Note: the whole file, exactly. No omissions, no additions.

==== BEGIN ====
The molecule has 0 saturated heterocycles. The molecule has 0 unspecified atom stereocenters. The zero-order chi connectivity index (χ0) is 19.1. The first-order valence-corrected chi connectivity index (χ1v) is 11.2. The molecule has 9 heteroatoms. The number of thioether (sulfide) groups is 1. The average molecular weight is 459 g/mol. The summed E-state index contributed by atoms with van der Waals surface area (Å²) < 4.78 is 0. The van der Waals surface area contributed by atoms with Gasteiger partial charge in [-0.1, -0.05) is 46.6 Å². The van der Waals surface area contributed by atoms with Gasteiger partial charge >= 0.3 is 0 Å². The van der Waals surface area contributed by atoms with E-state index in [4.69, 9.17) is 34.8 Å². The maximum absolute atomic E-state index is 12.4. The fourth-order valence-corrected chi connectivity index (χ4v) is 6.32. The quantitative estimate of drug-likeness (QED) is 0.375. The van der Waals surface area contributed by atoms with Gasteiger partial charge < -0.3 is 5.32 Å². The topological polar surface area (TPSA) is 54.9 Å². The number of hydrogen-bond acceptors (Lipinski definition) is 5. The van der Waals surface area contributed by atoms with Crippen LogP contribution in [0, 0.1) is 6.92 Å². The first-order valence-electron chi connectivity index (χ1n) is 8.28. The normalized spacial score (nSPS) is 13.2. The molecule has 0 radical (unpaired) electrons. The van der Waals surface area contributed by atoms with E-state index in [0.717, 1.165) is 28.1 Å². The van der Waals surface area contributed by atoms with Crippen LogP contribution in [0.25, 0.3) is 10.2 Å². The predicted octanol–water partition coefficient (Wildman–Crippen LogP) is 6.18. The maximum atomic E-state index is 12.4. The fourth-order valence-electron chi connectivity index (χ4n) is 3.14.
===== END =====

The molecule has 0 saturated heterocycles. The molecule has 0 unspecified atom stereocenters. The zero-order chi connectivity index (χ0) is 19.1. The first-order valence-corrected chi connectivity index (χ1v) is 11.2. The molecule has 9 heteroatoms. The number of thioether (sulfide) groups is 1. The average molecular weight is 459 g/mol. The summed E-state index contributed by atoms with van der Waals surface area (Å²) < 4.78 is 0. The van der Waals surface area contributed by atoms with Gasteiger partial charge in [-0.1, -0.05) is 46.6 Å². The van der Waals surface area contributed by atoms with Gasteiger partial charge >= 0.3 is 0 Å². The van der Waals surface area contributed by atoms with E-state index in [4.69, 9.17) is 34.8 Å². The maximum absolute atomic E-state index is 12.4. The fourth-order valence-corrected chi connectivity index (χ4v) is 6.32. The quantitative estimate of drug-likeness (QED) is 0.375. The van der Waals surface area contributed by atoms with Gasteiger partial charge < -0.3 is 5.32 Å². The topological polar surface area (TPSA) is 54.9 Å². The number of hydrogen-bond acceptors (Lipinski definition) is 5. The van der Waals surface area contributed by atoms with Crippen LogP contribution in [0, 0.1) is 6.92 Å². The first-order valence-electron chi connectivity index (χ1n) is 8.28. The normalized spacial score (nSPS) is 13.2. The molecule has 0 radical (unpaired) electrons. The van der Waals surface area contributed by atoms with E-state index in [0.717, 1.165) is 28.1 Å². The van der Waals surface area contributed by atoms with Crippen LogP contribution in [0.25, 0.3) is 10.2 Å². The predicted octanol–water partition coefficient (Wildman–Crippen LogP) is 6.18. The maximum atomic E-state index is 12.4. The fourth-order valence-electron chi connectivity index (χ4n) is 3.14.